March and April has seen weeks of intensive action against the Irish Greyhound Board’s proposals to export greyhounds to China and develop greyhound racing in a country where dogs are subjected to horrific cruelty and barbarically killed.
A flood of emails have been sent to the IGB’s CEO Adrian Neilan and to the Ministers for the Department of Agriculture and the Department of Finance and more recently the Minister for Tourism.
Letters have been written to both the Chinese and Irish Embassies and questions have been asked in the Dail.
A number of petitions have been created opposing the deal. The Care2 petition – now reaching 7,000 signatures – has been signed by both supporters and opponents of the racing industry.
Worldwide protests have hit the headlines – with the AEGA and GREY2K USA first brandishing their banners outside the Irish consulate in Boston.
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The campaign trail then moved to Ireland where a crowd of 70 people – headed by Greyhound Action Ireland – gave a resounding message to the Irish government in Dublin.
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The first of two protests in Britain saw a small but determined group from Greyhound Action Scotland and EVA hold a protest outside the Irish consulate in Edinburgh.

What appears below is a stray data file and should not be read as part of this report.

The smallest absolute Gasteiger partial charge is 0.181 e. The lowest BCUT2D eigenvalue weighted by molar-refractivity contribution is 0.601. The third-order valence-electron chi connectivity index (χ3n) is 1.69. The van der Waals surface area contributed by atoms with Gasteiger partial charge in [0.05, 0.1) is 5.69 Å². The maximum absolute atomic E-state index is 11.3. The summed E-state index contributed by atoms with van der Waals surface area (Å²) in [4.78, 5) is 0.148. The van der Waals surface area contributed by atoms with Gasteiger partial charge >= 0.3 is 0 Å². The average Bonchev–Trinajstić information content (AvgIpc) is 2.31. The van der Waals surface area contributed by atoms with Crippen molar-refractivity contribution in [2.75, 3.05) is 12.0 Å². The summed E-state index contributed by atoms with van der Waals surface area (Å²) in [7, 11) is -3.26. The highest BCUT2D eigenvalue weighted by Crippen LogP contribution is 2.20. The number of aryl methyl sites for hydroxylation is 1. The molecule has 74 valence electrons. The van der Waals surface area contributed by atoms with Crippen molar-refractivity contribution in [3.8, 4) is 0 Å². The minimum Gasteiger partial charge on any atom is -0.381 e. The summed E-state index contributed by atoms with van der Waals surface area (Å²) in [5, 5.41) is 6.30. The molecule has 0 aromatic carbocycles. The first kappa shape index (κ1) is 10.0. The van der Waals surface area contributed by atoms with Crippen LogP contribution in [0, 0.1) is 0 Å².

Lastly – supporters and hounds travelled the length and breadth of the UK to the Irish Embassy in central London. Not surprisingly at each and every event – the greyhounds won the hearts of the public gaining masses of support in opposing the deal.
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A clear and concise worldwide message has been sent to the Irish authorities – NO to the export of greyhounds to China.
Regardless – on March 25th Adrain Neilan called for “unity and cohesion” from industry stakeholders to support what he simply sees as a “marvellous business opportunity” and a “very significant outlet for our hard-pressed breeders” when speaking at the recent National Greyhound Racing Awards – making no mention of welfare!
Then, in an RTE TV interview last week Mr Neilan was forced to appease the public, saying, “We will ensure that all of our systems are brought to bear, we have the best people, and therein lies the opportunity for employment. We bring people from Ireland over to China to make sure that those greyhounds are well looked after.”
Despite Mr Neilan’s assurances – a spokesperson from Ireland’s Dept of Agriculture has stated “As with any country, we do not have any influence on the welfare standards adopted in other countries, and these matters are more appropriately dealt with by the country’s own legislative system”
In a country where the governing body fails to account for the lives of 20,000 to 30,000 greyhounds bred annually – we doubt the dogs bound for China will be ‘well looked after’
For more information on the fate of Irish greyhounds – please read these articles